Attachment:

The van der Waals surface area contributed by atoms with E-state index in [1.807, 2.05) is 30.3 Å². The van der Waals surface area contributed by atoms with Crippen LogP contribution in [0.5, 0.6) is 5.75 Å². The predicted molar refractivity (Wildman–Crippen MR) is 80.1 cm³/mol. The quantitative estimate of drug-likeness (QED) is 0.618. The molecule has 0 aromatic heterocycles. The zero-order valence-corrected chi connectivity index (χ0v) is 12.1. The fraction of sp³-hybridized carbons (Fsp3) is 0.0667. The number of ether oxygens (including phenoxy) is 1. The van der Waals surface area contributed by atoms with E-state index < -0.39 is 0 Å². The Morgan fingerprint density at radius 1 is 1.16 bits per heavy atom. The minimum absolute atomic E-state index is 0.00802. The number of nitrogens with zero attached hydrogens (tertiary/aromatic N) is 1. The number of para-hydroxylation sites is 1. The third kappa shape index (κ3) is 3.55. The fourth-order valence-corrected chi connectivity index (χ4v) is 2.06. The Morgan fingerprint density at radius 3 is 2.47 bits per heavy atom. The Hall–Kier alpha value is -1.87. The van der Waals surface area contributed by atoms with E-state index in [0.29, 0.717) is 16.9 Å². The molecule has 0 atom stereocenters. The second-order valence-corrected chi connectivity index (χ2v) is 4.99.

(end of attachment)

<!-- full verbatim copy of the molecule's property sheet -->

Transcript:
The van der Waals surface area contributed by atoms with E-state index in [1.807, 2.05) is 30.3 Å². The van der Waals surface area contributed by atoms with Crippen LogP contribution in [0.5, 0.6) is 5.75 Å². The predicted molar refractivity (Wildman–Crippen MR) is 80.1 cm³/mol. The quantitative estimate of drug-likeness (QED) is 0.618. The molecule has 0 aromatic heterocycles. The zero-order valence-corrected chi connectivity index (χ0v) is 12.1. The fraction of sp³-hybridized carbons (Fsp3) is 0.0667. The number of ether oxygens (including phenoxy) is 1. The van der Waals surface area contributed by atoms with E-state index < -0.39 is 0 Å². The Morgan fingerprint density at radius 1 is 1.16 bits per heavy atom. The minimum absolute atomic E-state index is 0.00802. The number of nitrogens with zero attached hydrogens (tertiary/aromatic N) is 1. The number of para-hydroxylation sites is 1. The third kappa shape index (κ3) is 3.55. The fourth-order valence-corrected chi connectivity index (χ4v) is 2.06. The Morgan fingerprint density at radius 3 is 2.47 bits per heavy atom. The Hall–Kier alpha value is -1.87. The van der Waals surface area contributed by atoms with E-state index in [0.29, 0.717) is 16.9 Å². The molecule has 0 atom stereocenters. The second-order valence-corrected chi connectivity index (χ2v) is 4.99.